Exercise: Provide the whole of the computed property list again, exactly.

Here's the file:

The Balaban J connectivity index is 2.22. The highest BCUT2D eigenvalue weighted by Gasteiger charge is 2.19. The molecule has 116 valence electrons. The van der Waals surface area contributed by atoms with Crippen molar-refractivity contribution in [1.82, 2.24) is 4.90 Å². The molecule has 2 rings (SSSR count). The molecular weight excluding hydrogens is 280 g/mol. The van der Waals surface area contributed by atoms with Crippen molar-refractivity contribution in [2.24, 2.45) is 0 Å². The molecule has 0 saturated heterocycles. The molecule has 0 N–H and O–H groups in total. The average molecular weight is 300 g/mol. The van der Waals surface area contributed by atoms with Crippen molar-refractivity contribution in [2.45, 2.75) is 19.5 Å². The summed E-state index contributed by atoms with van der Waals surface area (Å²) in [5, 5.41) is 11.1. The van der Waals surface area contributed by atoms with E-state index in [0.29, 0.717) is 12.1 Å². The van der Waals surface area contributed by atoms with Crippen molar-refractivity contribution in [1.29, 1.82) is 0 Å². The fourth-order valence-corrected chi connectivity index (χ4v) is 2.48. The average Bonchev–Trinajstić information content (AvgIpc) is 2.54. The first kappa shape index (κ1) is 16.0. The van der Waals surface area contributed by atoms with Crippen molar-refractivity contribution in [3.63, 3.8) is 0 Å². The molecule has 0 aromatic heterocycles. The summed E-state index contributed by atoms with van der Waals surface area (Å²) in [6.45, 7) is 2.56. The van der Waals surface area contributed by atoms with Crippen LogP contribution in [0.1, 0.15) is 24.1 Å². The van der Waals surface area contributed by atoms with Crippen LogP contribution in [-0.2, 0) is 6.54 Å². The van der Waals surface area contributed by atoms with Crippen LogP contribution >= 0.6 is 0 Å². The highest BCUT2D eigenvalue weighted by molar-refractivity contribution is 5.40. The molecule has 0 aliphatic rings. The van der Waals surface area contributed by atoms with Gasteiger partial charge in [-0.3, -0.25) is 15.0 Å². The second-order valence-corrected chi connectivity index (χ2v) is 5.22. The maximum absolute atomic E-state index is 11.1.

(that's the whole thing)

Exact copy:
The Balaban J connectivity index is 2.22. The highest BCUT2D eigenvalue weighted by Gasteiger charge is 2.19. The molecule has 116 valence electrons. The van der Waals surface area contributed by atoms with Crippen molar-refractivity contribution in [1.82, 2.24) is 4.90 Å². The molecule has 2 rings (SSSR count). The molecular weight excluding hydrogens is 280 g/mol. The van der Waals surface area contributed by atoms with Crippen molar-refractivity contribution in [2.24, 2.45) is 0 Å². The molecule has 0 saturated heterocycles. The molecule has 0 N–H and O–H groups in total. The average molecular weight is 300 g/mol. The van der Waals surface area contributed by atoms with Crippen molar-refractivity contribution in [2.45, 2.75) is 19.5 Å². The summed E-state index contributed by atoms with van der Waals surface area (Å²) in [5, 5.41) is 11.1. The van der Waals surface area contributed by atoms with E-state index in [0.29, 0.717) is 12.1 Å². The van der Waals surface area contributed by atoms with Crippen molar-refractivity contribution in [1.29, 1.82) is 0 Å². The fourth-order valence-corrected chi connectivity index (χ4v) is 2.48. The average Bonchev–Trinajstić information content (AvgIpc) is 2.54. The first kappa shape index (κ1) is 16.0. The van der Waals surface area contributed by atoms with Crippen molar-refractivity contribution in [3.63, 3.8) is 0 Å². The molecule has 0 aromatic heterocycles. The summed E-state index contributed by atoms with van der Waals surface area (Å²) in [6.45, 7) is 2.56. The van der Waals surface area contributed by atoms with Crippen LogP contribution in [0.1, 0.15) is 24.1 Å². The van der Waals surface area contributed by atoms with Crippen LogP contribution in [-0.2, 0) is 6.54 Å². The van der Waals surface area contributed by atoms with Crippen LogP contribution >= 0.6 is 0 Å². The highest BCUT2D eigenvalue weighted by molar-refractivity contribution is 5.40. The molecule has 0 aliphatic rings. The van der Waals surface area contributed by atoms with Gasteiger partial charge in [-0.3, -0.25) is 15.0 Å². The second-order valence-corrected chi connectivity index (χ2v) is 5.22. The maximum absolute atomic E-state index is 11.1.